Coming Out of Two Closets Is Impossible Without a Sense of Humor

Greg Marshall’s "Leg: The Story of a Limb and the Boy Who Grew from It" is a hilarious memoir about grappling with cerebral palsy and queerness

Wooden drawing model taking a leap
Photo by engin akyurt on Unsplash

Greg Marshall’s memoir Leg: The Story of a Limb and the Boy Who Grew from It is a brave and hilarious tour de force, taking us through his journey of self-acceptance as he grapples with cerebral palsy, queerness, and the early death of a parent.

By offering us a front seat to the uproarious antics of his quirky and loving family, and sharing with us his sharp and honest observations of past romantic and sexual encounters, he invites us to look back on the more embarrassing and uncomfortable moments of our own lives, and to recognize how these moments have fundamentally shaped us. Vulnerability is a trait that many writers struggle to achieve, and it’s a role that Marshall bravely takes on in his writing, showing how the mere act of acknowledging our physical and emotional vulnerabilities can lead us toward a braver and truer understanding of ourselves.

Greg Marshall and I were newly admitted fellows at the Michener Center for Writers when we first met in 2010. Over zoom, Marshall and I talked about making the leap from fiction to memoir, the role of truth in storytelling, listening to one’s body and its spectrum of differences, and how the queer sensibility can give us the audaciousness to take creative risks.

Monica Macansantos: I know a lot of fiction writers who struggle with the nonfiction form, but you seem very comfortable with it. I was wondering if you could tell us more about that.

Greg Marshall: My writing has always come from a place of humor and, you could say, quirky observation. But when I was willing to write about disability, to closely observe my brain and body, I started showing up on the page in new ways. I knew right away I wasn’t chronicling the misadventures of a fictional character. These were my experiences. They belonged to me. So it became about using the same craft toolkit I’d picked up in grad school—setting, plot, style—to explore my own life. I was using the same voice that I was using in fiction, but nonfiction had much stricter goalposts, which was a good exercise for me. It let me contain what I was trying to do and give it borders and definition, because my fiction, which I love and really want to get back into, was so beyond imaginative—and I don’t mean that in a good way. My last story in grad school was about a father-son duo who have the heads of falcons and the bodies of men, and they run a grocery store in Idaho. Hyper-imaginative stories are great if you can pull them off, but I think that I was exercising those outlandish, imaginative muscles too much. 

MM: Your book made me think more deeply about being born with a clubfoot and how I’ve completely forgotten about it because I had corrective surgery as a baby. But then it reminds me at unexpected moments that it’s there, like when I’m running and I trip on it. Maybe that’s one of the purposes of memoir that isn’t often discussed, how it brings out the most vulnerable parts of the reader’s self as well as the writer’s self.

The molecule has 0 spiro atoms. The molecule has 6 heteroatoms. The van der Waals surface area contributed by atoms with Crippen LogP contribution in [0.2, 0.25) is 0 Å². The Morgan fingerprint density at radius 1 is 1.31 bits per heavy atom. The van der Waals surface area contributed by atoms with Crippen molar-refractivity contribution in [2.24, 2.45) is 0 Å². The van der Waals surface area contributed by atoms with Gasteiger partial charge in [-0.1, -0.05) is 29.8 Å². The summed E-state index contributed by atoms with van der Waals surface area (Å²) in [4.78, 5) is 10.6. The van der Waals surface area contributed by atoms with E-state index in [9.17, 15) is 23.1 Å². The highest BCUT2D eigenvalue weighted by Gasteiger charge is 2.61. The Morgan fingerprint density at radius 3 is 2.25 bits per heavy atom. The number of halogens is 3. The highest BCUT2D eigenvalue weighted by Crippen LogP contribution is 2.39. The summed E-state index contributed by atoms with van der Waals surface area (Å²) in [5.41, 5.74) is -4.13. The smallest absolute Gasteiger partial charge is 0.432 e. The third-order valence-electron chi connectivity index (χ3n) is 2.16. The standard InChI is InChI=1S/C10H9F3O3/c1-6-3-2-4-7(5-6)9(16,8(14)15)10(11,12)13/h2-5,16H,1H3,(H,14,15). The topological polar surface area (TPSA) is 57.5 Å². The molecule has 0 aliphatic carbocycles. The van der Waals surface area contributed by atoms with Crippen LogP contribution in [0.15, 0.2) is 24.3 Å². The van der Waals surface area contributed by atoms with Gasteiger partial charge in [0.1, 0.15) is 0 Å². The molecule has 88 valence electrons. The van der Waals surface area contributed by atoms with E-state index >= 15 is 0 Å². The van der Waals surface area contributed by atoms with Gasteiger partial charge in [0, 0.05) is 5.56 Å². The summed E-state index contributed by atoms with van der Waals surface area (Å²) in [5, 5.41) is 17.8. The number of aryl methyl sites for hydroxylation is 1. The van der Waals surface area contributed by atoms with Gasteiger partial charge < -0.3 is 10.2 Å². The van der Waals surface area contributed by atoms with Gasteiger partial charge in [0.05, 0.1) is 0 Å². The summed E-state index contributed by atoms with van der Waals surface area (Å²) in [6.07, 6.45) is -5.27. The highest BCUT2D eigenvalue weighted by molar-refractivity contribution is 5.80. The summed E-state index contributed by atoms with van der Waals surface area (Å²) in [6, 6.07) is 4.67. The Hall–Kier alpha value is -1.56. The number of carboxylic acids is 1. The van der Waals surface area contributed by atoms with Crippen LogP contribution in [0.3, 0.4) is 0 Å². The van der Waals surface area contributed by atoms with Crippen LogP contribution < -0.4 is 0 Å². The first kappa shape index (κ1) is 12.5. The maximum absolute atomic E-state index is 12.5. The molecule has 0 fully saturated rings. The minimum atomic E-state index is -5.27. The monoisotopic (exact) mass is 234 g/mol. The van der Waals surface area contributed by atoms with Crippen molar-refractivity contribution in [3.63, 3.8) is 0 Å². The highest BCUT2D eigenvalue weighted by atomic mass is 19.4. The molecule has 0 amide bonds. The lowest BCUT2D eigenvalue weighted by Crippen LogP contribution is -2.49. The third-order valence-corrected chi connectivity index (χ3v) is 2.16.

GM: Memoir brings up so many things you might never get around to talking about with a friend, like my leg or your foot. That’s what is delicious about it: you go into the confessional booth and have the most meaningful, deepest, funniest, silliest, strangest conversations that you’ve ever had with another person, because all the niceties are taken away and all of the dead air is taken away. And it’s just the best parts of a person’s story, however you define best: most interesting, most vulnerable, most intriguing. 

MM: What I loved about your book is that it’s so embodied. You really took to heart what our teacher, Elizabeth McCracken, told us: that our writing must be embodied because our characters have bodies. In a sense, a lot of your writing ties in with muscle memory. Sometimes you have to listen to your body to make sense of what didn’t make sense in your head. 

GM: Elizabeth’s advice was so seminal to Leg! It’s amazing the amount of specificity and feeling and narrative propulsion that you can create just from observing your own body. The most vivid example is, you know, in terms of sex and romance. What does your body do? What is it capable of in terms of pleasure, and does it feel limitations? What hurts, what doesn’t? Having a lover’s conversation with your own body can be really powerful when you want to add specificity to your work, whether you identify as disabled or not. 

MM: I guess this ties in with something I said in one of our previous conversations about these parts of ourselves that mark us as disabled. It could be cerebral palsy or club footedness. In your book, you talk about how your parents decided not to tell you about your cerebral palsy in hopes that you would grow up to be this person who didn’t have to shoulder what they imagined to be its burden, or the limitations it would impose on you. Your book proposes that we change that narrative and talk about disability in terms of diversity, rather than as difference. 

GM: Yeah, or even just as a spectrum. Disability is a universal experience that can happen over the course of a day or a year. You might experience an injury, you might be in an accident, you might have a new diagnosis. Being disabled is just part of the human continuum. Why shouldn’t it be part of our literature? And by making it part of our literature, we can start to decompartmentalize our conditions. Stories do weird work: by delving into those trashy details we talked about, our personal narratives become more relatable, more universal, more whole. We can accommodate the foibles of our bodies and we can make allowances for them, but we’re really making allowances for our humanity, not just for one specific part of ourselves. That’s the wink and nudge of the title. Nothing to see here, it’s just a leg. And then the book goes in a million different directions.